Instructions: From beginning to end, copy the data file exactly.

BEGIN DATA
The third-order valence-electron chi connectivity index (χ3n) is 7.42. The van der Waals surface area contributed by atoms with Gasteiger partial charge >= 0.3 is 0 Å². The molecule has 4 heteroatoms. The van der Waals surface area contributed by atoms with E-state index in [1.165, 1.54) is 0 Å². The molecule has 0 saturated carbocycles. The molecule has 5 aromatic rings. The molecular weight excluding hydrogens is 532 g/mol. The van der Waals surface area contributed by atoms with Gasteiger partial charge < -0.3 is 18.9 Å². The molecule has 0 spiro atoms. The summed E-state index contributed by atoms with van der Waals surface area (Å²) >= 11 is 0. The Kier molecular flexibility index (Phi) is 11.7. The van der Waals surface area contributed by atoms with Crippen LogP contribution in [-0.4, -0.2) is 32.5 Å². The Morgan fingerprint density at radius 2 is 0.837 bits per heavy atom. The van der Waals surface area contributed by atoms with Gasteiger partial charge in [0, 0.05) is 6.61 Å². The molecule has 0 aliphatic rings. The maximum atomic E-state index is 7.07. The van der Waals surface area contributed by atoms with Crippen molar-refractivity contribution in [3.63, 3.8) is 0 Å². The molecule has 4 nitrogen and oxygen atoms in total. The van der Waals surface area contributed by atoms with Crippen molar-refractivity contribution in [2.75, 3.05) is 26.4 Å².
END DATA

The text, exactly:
The third-order valence-electron chi connectivity index (χ3n) is 7.42. The van der Waals surface area contributed by atoms with Gasteiger partial charge >= 0.3 is 0 Å². The molecule has 4 heteroatoms. The van der Waals surface area contributed by atoms with E-state index in [1.165, 1.54) is 0 Å². The molecule has 0 saturated carbocycles. The molecule has 5 aromatic rings. The molecular weight excluding hydrogens is 532 g/mol. The van der Waals surface area contributed by atoms with Gasteiger partial charge < -0.3 is 18.9 Å². The molecule has 0 spiro atoms. The summed E-state index contributed by atoms with van der Waals surface area (Å²) >= 11 is 0. The Kier molecular flexibility index (Phi) is 11.7. The van der Waals surface area contributed by atoms with Crippen LogP contribution in [-0.4, -0.2) is 32.5 Å². The Morgan fingerprint density at radius 2 is 0.837 bits per heavy atom. The van der Waals surface area contributed by atoms with Gasteiger partial charge in [0, 0.05) is 6.61 Å². The molecule has 0 aliphatic rings. The maximum atomic E-state index is 7.07. The van der Waals surface area contributed by atoms with Crippen molar-refractivity contribution in [3.63, 3.8) is 0 Å². The molecule has 4 nitrogen and oxygen atoms in total. The van der Waals surface area contributed by atoms with Crippen molar-refractivity contribution in [2.75, 3.05) is 26.4 Å².